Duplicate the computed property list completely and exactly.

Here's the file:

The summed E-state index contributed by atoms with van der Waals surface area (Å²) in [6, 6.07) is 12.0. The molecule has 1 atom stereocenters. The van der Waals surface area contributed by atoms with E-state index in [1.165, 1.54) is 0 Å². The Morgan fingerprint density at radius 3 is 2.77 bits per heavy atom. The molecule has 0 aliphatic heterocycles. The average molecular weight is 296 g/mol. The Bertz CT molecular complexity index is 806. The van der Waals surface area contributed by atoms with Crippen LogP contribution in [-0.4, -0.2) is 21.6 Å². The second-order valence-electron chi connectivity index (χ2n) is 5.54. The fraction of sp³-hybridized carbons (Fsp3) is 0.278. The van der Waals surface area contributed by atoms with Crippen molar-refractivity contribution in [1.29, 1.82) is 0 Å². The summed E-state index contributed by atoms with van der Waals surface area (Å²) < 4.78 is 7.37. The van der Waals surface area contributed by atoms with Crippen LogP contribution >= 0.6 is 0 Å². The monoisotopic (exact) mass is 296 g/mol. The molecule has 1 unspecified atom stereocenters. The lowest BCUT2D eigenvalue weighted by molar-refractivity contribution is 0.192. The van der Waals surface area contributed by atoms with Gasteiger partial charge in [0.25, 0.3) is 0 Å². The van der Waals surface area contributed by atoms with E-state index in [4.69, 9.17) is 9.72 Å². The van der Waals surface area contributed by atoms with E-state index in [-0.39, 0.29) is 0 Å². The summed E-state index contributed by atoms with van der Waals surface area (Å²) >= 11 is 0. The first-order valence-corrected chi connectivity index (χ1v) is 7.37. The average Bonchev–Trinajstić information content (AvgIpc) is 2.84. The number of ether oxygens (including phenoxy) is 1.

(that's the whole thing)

The summed E-state index contributed by atoms with van der Waals surface area (Å²) in [6, 6.07) is 12.0. The molecule has 1 atom stereocenters. The van der Waals surface area contributed by atoms with E-state index in [1.165, 1.54) is 0 Å². The Morgan fingerprint density at radius 3 is 2.77 bits per heavy atom. The molecule has 0 aliphatic heterocycles. The average molecular weight is 296 g/mol. The Bertz CT molecular complexity index is 806. The van der Waals surface area contributed by atoms with Crippen LogP contribution in [-0.4, -0.2) is 21.6 Å². The second-order valence-electron chi connectivity index (χ2n) is 5.54. The fraction of sp³-hybridized carbons (Fsp3) is 0.278. The van der Waals surface area contributed by atoms with Crippen molar-refractivity contribution in [1.29, 1.82) is 0 Å². The summed E-state index contributed by atoms with van der Waals surface area (Å²) < 4.78 is 7.37. The van der Waals surface area contributed by atoms with Crippen LogP contribution >= 0.6 is 0 Å². The monoisotopic (exact) mass is 296 g/mol. The molecule has 1 unspecified atom stereocenters. The lowest BCUT2D eigenvalue weighted by molar-refractivity contribution is 0.192. The van der Waals surface area contributed by atoms with Gasteiger partial charge in [0.25, 0.3) is 0 Å². The van der Waals surface area contributed by atoms with E-state index in [4.69, 9.17) is 9.72 Å². The van der Waals surface area contributed by atoms with E-state index in [-0.39, 0.29) is 0 Å². The summed E-state index contributed by atoms with van der Waals surface area (Å²) >= 11 is 0. The first-order valence-corrected chi connectivity index (χ1v) is 7.37. The average Bonchev–Trinajstić information content (AvgIpc) is 2.84. The number of ether oxygens (including phenoxy) is 1.